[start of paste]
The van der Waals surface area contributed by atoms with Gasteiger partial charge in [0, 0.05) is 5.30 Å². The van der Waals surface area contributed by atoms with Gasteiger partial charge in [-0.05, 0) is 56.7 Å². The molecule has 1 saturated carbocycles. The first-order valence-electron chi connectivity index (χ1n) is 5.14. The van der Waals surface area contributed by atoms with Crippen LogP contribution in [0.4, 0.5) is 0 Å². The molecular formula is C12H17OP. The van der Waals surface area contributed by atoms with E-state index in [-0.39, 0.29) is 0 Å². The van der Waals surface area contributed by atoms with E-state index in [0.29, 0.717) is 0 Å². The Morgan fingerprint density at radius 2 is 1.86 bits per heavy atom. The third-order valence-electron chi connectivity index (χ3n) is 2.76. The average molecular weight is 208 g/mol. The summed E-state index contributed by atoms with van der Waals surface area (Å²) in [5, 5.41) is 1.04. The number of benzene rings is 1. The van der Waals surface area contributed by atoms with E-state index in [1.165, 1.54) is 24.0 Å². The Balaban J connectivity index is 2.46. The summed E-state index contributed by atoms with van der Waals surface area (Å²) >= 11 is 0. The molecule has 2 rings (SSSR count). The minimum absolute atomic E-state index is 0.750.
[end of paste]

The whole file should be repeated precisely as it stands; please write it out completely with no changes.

The van der Waals surface area contributed by atoms with Gasteiger partial charge in [0, 0.05) is 5.30 Å². The van der Waals surface area contributed by atoms with Gasteiger partial charge in [-0.05, 0) is 56.7 Å². The molecule has 1 saturated carbocycles. The first-order valence-electron chi connectivity index (χ1n) is 5.14. The van der Waals surface area contributed by atoms with Crippen LogP contribution in [0.4, 0.5) is 0 Å². The molecular formula is C12H17OP. The van der Waals surface area contributed by atoms with E-state index in [-0.39, 0.29) is 0 Å². The van der Waals surface area contributed by atoms with E-state index in [0.29, 0.717) is 0 Å². The Morgan fingerprint density at radius 2 is 1.86 bits per heavy atom. The third-order valence-electron chi connectivity index (χ3n) is 2.76. The average molecular weight is 208 g/mol. The summed E-state index contributed by atoms with van der Waals surface area (Å²) in [5, 5.41) is 1.04. The number of benzene rings is 1. The van der Waals surface area contributed by atoms with E-state index in [1.165, 1.54) is 24.0 Å². The Balaban J connectivity index is 2.46. The summed E-state index contributed by atoms with van der Waals surface area (Å²) >= 11 is 0. The molecule has 2 rings (SSSR count). The minimum absolute atomic E-state index is 0.750.